Tops at the Taps: Law Change Boosts Popularity of Beer Growlers
Recent changes to Arizona law have brought renewed interest in the refillable 64-ounce draft-beer containers known as growlers. In the past, you could only obtain growlers directly from breweries; now retail establishments such as bars, restaurants and liquor stores can serve beer directly from their taps to your growlers (should they choose to participate).
According to the Beer Advocate, the container's unusual name is said to date from the late 1800s and early 1900s when the customary way to take beer home was in a pail. As the CO2 escaped from the pail, it made a growling sound. Over the years, the growler evolved, until in 1989 it emerged in its current form: a 64-ounce glass jug with a handle and the name of the brewery or distributor etched onto the side.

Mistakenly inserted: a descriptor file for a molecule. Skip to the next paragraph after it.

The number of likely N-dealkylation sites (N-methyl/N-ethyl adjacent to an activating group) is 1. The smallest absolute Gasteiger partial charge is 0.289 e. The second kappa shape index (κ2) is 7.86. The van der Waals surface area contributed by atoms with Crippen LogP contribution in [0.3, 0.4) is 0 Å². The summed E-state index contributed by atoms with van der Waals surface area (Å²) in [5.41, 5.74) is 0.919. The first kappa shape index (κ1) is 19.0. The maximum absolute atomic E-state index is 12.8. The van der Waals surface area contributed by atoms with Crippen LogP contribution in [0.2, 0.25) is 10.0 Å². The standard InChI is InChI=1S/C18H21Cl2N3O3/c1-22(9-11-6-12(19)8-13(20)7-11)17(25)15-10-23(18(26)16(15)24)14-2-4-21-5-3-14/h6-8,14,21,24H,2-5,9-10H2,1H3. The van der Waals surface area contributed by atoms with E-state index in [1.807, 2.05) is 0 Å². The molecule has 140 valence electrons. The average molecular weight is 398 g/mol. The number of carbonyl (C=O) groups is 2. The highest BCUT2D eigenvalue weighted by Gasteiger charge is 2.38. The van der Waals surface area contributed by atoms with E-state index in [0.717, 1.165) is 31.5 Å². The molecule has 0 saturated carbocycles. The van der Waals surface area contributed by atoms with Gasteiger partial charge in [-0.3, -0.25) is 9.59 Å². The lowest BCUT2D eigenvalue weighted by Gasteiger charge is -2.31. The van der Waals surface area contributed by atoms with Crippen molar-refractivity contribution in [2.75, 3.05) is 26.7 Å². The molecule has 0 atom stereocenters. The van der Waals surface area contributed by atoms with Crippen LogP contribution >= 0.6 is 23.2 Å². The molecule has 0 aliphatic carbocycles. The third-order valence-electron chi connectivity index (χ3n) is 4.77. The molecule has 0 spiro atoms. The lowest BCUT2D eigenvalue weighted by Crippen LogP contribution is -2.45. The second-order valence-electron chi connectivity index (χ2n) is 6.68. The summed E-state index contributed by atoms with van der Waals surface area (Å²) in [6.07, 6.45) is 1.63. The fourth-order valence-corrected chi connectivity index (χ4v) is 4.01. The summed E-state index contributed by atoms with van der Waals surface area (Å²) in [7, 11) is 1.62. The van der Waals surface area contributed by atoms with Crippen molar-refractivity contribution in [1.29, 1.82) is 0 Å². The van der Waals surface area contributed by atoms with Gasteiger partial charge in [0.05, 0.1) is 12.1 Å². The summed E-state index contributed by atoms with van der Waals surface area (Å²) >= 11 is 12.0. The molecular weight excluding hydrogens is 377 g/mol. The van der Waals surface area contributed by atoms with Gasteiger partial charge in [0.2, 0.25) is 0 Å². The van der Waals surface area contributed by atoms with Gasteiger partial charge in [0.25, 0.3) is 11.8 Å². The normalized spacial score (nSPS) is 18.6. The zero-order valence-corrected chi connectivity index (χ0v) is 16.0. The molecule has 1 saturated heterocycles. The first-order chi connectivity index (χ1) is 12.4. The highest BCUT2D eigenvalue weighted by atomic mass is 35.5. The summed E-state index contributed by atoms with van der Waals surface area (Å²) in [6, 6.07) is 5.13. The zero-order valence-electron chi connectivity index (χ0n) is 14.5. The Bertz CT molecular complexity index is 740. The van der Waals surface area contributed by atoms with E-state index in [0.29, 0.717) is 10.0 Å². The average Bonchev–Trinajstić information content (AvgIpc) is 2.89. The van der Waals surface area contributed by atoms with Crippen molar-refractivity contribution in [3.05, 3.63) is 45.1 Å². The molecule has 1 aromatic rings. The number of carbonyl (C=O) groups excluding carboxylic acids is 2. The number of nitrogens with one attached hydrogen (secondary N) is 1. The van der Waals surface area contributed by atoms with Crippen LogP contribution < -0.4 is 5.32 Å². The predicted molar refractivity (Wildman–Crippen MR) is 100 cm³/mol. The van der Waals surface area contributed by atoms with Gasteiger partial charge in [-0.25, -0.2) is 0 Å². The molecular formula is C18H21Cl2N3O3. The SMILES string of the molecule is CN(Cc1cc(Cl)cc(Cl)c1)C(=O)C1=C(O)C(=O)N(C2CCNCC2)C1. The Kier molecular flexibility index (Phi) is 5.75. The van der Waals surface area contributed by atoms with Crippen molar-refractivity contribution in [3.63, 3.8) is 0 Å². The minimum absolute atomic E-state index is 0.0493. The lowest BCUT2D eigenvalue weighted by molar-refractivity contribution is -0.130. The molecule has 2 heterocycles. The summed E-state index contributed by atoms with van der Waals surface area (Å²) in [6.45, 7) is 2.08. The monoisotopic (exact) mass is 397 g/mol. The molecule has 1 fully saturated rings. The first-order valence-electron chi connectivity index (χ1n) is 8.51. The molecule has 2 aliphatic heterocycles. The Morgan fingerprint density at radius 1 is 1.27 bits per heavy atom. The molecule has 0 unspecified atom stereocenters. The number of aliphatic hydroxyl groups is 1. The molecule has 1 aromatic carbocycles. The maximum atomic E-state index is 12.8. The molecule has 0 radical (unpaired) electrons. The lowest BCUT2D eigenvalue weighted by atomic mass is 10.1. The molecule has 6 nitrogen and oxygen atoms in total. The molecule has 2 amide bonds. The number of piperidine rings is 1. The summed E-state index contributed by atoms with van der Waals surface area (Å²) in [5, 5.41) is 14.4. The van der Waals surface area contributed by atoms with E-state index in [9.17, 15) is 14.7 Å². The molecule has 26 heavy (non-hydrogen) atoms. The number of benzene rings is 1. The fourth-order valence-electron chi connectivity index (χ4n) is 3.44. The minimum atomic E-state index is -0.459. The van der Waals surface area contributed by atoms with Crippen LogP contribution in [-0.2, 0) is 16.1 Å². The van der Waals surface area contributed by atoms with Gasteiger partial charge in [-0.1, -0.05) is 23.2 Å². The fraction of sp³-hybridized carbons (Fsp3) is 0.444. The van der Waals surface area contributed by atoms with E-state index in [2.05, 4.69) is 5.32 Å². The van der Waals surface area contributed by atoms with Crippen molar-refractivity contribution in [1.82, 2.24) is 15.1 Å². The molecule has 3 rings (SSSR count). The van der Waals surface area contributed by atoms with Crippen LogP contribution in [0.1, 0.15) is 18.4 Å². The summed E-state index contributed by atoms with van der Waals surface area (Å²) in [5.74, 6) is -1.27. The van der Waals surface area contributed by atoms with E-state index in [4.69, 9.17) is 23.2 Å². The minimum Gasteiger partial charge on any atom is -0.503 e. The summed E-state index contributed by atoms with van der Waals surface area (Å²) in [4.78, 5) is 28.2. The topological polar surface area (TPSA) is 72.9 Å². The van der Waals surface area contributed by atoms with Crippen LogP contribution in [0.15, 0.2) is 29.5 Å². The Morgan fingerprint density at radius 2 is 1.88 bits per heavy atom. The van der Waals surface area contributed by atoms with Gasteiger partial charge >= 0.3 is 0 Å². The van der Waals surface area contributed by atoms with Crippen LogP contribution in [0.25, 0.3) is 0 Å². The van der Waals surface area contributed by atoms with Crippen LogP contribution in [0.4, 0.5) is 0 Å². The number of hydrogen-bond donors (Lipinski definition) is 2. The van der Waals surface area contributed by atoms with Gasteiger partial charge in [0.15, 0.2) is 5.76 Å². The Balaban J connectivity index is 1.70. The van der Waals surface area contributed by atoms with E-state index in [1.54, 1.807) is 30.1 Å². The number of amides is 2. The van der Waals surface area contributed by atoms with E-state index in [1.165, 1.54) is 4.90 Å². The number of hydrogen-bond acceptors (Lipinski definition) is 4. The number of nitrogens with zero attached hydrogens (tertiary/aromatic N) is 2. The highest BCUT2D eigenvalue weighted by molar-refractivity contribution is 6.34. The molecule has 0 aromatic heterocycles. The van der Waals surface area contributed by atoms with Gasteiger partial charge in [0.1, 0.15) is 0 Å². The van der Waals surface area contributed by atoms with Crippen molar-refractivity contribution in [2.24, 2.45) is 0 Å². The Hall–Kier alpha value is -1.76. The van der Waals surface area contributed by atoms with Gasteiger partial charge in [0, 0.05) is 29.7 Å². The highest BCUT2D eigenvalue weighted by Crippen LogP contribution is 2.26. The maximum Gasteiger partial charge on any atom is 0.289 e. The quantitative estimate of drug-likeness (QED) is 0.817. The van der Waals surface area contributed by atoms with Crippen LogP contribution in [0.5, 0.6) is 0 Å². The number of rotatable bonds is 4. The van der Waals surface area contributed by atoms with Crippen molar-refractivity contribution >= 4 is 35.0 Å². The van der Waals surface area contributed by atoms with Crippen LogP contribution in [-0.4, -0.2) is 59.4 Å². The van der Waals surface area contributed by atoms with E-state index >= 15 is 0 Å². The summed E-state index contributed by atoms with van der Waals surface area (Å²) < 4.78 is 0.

The price for the unfilled growlers we purchased locally ranged from $4 to $12. The cost to top off a growler also varies, based on the establishment and the pedigree of the brew selected to fill it. Although an unopened growler may theoretically last up to seven days in your refrigerator, the consensus of the bar keepers, brewers and beer drinkers we talked to is to purchase the growler with the expectation of consuming it in one to two days. And keep that growler clean in order to preserve the quality and freshness of the brew.
Why go to so much trouble when you could just pick up a six-pack? Many beer drinkers have a keen appreciation for draft, rather than bottled beer. Growlers also provide the opportunity to take home a special brew that may not be available in another format. Our suggestion? Think growlers when you're having a party. Pick up something interesting and share it with your beer-loving friends.
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